In Canada, North America, Venezuela, Venezuela attempted coup

Juan Guaido, center, arrives at the Simon Bolivar International Airport in La Guaira, Venezuela, Feb. 11, 2020. Matias Delacroix | AP

The congratulatory tone of this letter to the editors of the Canadian publication, Maclean’s, is something that will echo the thoughts of many NCW readers with regard to the dominant narrative of the Canadian corporate media and government on the allegedly antidemocratic nature of the Venezuelan government.

Penned by Prof. Claudia Chaufan of York University, it was written in response to Andray Domise’s piece in MacLeans’s – When it comes to Venezuela, Canada’s on the wrong side of the coup.

Published by Prof. Claudia Chaufan, Feb 14, 2020


Dear Editors:

I’m writing to congratulate Andray Domise, author of “When it comes to Venezuela, Canada is on the wrong side of the coup”. I also wish to congratulate the editors of Maclean’s for your courageous publication of a sorely needed antidote to the dominant narrative on the allegedly antidemocratic nature of the Venezuelan government, held by not only by the Canadian corporate media and government, but sadly, by too many allegedly progressive academics who should know better [1].

As an Argentine physician, social scientist, and educator in the field of public policy, I am appalled at the propagandistic quality of mainstream Canadian reporting on Latin American issues that essentially toes the line of US regime-change operations which, not coincidentally, align well with Canada’s own elite interests – in mining, tourism, and banking, to name a few. [2, 3]

The misleading, when not outright false, nature of this reporting aside, it clearly disregards its role in legitimating the well-documented, catastrophic implications of these operations for the health and well-being of millions south of the Rio Grande. To mention just one such implication, the criminal, illegal and immoral US sanctions on Venezuela, enthusiastically endorsed by the Canadian government [4], have caused an estimated, completely avoidable 40,000 deaths [5], for no reason other than installing a US style “democracy” [6]. Of note, this “democracy” is opposed by the vast majority of Venezuelans who have benefited from the social, educational, health and economic policies implemented by the Bolivarian governments of Hugo Chavez and Nicolas Maduro, even as these policies appear to have provoked the wrath of Washington and Ottawa. As such, Venezuela joins the 20 nations (at the time of this writing) currently sanctioned by Ottawa, for alleged human rights violations [7]. Canadians are never told how come Saudi Arabia, a serial human rights violator if there ever was one [8], does not make it into this list.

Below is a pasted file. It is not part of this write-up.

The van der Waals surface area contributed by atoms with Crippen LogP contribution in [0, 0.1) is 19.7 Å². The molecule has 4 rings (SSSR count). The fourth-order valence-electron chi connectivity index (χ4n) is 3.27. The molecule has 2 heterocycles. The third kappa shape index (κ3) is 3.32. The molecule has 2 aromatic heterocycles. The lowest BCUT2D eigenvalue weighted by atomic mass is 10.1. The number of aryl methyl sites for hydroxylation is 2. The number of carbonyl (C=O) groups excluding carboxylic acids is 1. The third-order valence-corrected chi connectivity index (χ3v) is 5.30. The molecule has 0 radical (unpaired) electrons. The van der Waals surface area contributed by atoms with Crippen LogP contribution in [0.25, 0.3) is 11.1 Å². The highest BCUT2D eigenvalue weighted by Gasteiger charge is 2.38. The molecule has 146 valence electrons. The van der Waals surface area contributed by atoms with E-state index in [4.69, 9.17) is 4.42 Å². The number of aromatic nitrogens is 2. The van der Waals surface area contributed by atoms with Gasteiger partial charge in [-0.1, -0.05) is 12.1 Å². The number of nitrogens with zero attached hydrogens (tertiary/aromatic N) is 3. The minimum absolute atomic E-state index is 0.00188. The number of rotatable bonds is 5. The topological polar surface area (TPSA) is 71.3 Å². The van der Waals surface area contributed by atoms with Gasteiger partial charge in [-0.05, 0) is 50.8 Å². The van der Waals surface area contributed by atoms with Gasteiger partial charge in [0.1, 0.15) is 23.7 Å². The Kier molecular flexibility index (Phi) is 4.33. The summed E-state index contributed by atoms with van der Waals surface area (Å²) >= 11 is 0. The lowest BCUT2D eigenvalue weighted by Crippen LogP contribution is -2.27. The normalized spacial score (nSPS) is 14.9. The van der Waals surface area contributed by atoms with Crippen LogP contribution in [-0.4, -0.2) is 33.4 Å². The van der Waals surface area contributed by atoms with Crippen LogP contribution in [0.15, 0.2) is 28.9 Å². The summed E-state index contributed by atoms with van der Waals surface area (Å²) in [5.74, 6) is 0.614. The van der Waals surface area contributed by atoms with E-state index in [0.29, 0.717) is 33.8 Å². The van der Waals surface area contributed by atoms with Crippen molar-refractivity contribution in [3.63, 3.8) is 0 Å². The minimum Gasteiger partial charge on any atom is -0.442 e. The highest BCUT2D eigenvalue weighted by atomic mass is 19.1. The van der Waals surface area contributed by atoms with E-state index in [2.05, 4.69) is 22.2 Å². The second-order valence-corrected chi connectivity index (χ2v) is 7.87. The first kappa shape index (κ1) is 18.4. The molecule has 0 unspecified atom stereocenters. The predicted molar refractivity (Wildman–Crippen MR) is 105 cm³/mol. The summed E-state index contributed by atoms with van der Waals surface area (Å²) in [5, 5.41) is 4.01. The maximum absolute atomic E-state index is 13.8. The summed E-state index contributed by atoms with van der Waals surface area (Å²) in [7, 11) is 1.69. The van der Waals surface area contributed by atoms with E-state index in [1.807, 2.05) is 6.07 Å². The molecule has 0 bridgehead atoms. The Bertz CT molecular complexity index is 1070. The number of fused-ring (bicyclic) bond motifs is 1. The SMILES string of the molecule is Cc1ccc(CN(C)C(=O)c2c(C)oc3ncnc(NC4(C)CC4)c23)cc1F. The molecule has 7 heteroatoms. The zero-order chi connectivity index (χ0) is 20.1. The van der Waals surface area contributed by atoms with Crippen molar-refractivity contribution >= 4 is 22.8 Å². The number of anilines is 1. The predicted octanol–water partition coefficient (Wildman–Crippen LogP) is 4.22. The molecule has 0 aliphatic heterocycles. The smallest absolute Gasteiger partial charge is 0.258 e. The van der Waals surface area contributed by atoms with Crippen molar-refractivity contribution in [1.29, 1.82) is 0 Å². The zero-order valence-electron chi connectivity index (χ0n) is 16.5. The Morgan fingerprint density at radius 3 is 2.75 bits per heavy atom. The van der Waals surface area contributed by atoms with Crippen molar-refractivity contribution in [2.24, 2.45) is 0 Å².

It is about time that Canadian foreign policy started taking seriously international law, the UN Charter, the right of self-determination of sovereign states and just plain human decency, not just rhetorically but, as Mr Domise compelling puts it in his article, by standing “on the right side” of history.

Prof. Claudia Chaufan, MD, PhD
Graduate Program Director, Graduate Program in Health York University
[Contact details deleted]

2 Gordon, T. and J. R. Webber (2008). “Imperialism and Resistance: Canadian mining companies in Latin America.” Third World Quarterly 29(1): 63-87.
3 Engler, Y. (2009). The Black Book of Canadian Foreign Policy. Toronto, Fernwood Publisher.
5 Weisbrot, M. and J. Sachs (2019). “Economic Sanctions as Collective Punishment: The Case of Venezuela.” Center for Economic and Policy Research
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